Sports Movies and 1 Samuel 17

I love sports. I love movies. I often dislike sports movies.

I say that for the simple reason that many of these movies do a really poor job at portraying the sports authentically. I mean I fully realize that a sports setting is often just a venue to tell a story with a significant human interest. But for crying out loud, get the sports right! Sometimes I think there was a secret agreement among filmmakers where they all decided it wasn’t necessary to tether dramatic portrayals of sports to reality.

Even so, there have been quality efforts that have bucked the trend. As someone who grew up in a small Midwestern town and played high school basketball, I’m almost required to like the movie Hoosiers.* So I’m particularly glad it’s a fine film anyway. Who can forget Jimmy Chitwood’s demonstration of that rarest of qualities in the world of sports, confidence devoid of hubris? Just prior to icing tiny Hickory High’s improbable victory in the Indiana State Championship game, Jimmy tells Coach Dale, “Coach, I’ll make it.” And you, along with the rest of Hickory’s team, believe him. Loved. That.

*As an aside, I think one of the reasons Hoosiers is successful is it has the great advantage of portraying high school basketball in the 1950’s. At the time, the game lacked some of the athleticism of today, making it an easier sell for the actors.

Still, I begrudgingly have to admit that there are two memorable flaws in the film. The first occurs when Coach Dale kisses his fellow teacher. Now, I’m not at all against love stories, etc. (I’ll admit it: one of the best films I’ve seen in the last ten years is the 2005 version of Pride and Prejudice.) But that episode seemed ill-placed. The second occurs just before Hickory takes the court in the championship game. In what is meant to play as an inspiring devotional message, Reverend Doty (?) reminds the team of David and Goliath. The point is obvious. David was a small, easily dismissed underdog. But he won. He beat Goliath. We’re small, easily dismissed underdogs. But we can win, too. Sometimes the little guy comes out on top.

The problem with this—and here’s where those of you looking for some kind of theological insight from this post can jump back in—is that’s not really what the actual biblical story is about.

I’ve mentioned as much in the Seminary 101 class, in which we’ve been looking at 1 Samuel recently, and Paul Tripp touched on some similar thoughts this past Sunday in his sermon. A close reading of the biblical account bears this out. I won’t include the entire passage from chapter 17 here, but consider a few selected verses:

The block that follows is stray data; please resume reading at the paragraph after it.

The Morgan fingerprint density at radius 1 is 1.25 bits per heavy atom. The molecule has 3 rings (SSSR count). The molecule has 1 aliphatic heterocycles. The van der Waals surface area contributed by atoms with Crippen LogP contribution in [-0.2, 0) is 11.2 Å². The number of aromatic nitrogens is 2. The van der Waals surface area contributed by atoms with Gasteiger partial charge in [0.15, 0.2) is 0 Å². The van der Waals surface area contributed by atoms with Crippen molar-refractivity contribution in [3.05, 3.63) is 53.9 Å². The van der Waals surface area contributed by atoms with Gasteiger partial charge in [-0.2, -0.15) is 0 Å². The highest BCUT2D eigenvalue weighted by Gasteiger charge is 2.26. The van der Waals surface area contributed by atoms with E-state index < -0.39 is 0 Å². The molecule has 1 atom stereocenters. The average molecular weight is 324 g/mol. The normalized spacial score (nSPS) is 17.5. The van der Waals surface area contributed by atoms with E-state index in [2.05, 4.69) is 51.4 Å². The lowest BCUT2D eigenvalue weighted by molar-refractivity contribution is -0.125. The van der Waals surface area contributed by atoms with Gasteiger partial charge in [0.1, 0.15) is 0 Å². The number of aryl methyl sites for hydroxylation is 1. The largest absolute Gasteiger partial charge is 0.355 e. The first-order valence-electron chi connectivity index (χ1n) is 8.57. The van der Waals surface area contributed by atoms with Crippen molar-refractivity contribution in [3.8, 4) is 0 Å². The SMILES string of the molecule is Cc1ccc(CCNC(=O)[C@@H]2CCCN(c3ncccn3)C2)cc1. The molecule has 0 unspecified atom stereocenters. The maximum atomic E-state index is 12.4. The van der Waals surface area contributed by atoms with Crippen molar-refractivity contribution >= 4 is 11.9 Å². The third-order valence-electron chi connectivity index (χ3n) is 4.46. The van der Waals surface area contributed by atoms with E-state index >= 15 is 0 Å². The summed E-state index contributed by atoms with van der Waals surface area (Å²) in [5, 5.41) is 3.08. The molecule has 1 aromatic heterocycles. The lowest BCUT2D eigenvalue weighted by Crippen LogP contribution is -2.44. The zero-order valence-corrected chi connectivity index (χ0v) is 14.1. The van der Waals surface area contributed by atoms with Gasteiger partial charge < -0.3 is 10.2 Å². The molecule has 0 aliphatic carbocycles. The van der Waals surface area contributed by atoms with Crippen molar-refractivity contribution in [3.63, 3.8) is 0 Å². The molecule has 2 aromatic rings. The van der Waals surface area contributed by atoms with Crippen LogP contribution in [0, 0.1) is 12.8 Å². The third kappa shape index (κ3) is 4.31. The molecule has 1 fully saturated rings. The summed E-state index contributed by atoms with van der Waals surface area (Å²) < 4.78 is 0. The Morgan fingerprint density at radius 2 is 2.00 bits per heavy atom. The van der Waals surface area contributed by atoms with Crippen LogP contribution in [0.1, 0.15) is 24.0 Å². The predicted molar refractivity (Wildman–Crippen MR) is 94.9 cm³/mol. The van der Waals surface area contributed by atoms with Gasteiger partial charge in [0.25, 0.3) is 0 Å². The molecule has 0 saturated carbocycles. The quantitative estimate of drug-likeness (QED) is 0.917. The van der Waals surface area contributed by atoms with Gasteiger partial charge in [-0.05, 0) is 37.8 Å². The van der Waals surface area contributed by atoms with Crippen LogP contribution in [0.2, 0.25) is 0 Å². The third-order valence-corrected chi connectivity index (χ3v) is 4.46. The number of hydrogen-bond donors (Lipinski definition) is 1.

26 David asked the men standing near him, “What will be done for the man who kills this Philistine and removes this disgrace from Israel? Who is this uncircumcised Philistine that he should defy the armies of the living God?”

34 But David said to Saul, “Your servant has been keeping his father’s sheep. When a lion or a bear came and carried off a sheep from the flock, 35 I went after it, struck it and rescued the sheep from its mouth. When it turned on me, I seized it by its hair, struck it and killed it. 36 Your servant has killed both the lion and the bear; this uncircumcised Philistine will be like one of them, because he has defied the armies of the living God. 37 The LORD who delivered me from the paw of the lion and the paw of the bear will deliver me from the hand of this Philistine.”

45 David said to the Philistine, “You come against me with sword and spear and javelin, but I come against you in the name of the LORD Almighty, the God of the armies of Israel, whom you have defied. 46 This day the LORD will hand you over to me, and I’ll strike you down and cut off your head. Today I will give the carcasses of the Philistine army to the birds of the air and the beasts of the earth, and the whole world will know that there is a God in Israel. 47 All those gathered here will know that it is not by sword or spear that the LORD saves; for the battle is the LORD’S, and he will give all of you into our hands.”

Some relevant observations:

  1. David doesn’t see the situation primarily in terms of a physical battle. He understands Goliath’s challenge to be a defiance of the one true God (vv. 26, 45).
  2. David’s confidence isn’t in his own pluck and skill as a warrior. It’s firmly rooted in the Lord. He specifically notes that it was the Lord who delivered him from the lion and bear. Because Goliath “has defied the armies of the living God,” David is confident the Lord will deliver him—and Israel—in this situation as well (v. 37).
  3. David confronts Goliath, not for his own sake, but “in the name of the LORD Almighty” (v.45). David knows that the Lord is infinitely mightier that any warrior, no matter how strong.

David, of course, goes on to defeat Goliath in what is from one perspective an improbable fashion. But what we’ve just observed should help us realize that the whole episode is ultimately about the Lord demonstrating his power for the purpose of defending his own honor. And the Lord defeating Goliath is no “upset.” That he would use a relatively unimpressive instrument to do so isn’t meant to establish that we should never underestimate the underdog. It’s much more accurate to come away from the story thinking we should never underestimate the Lord. Not only does this underscore his greatness (and therefore his worthiness to be loved and followed), but it dovetails nicely with a point that shines though time and time again in the biblical story: God is its one true hero.

That’s a quick look at one often-abused biblical passage in the world of sports. Philippians 4:13 will have to wait for another day.

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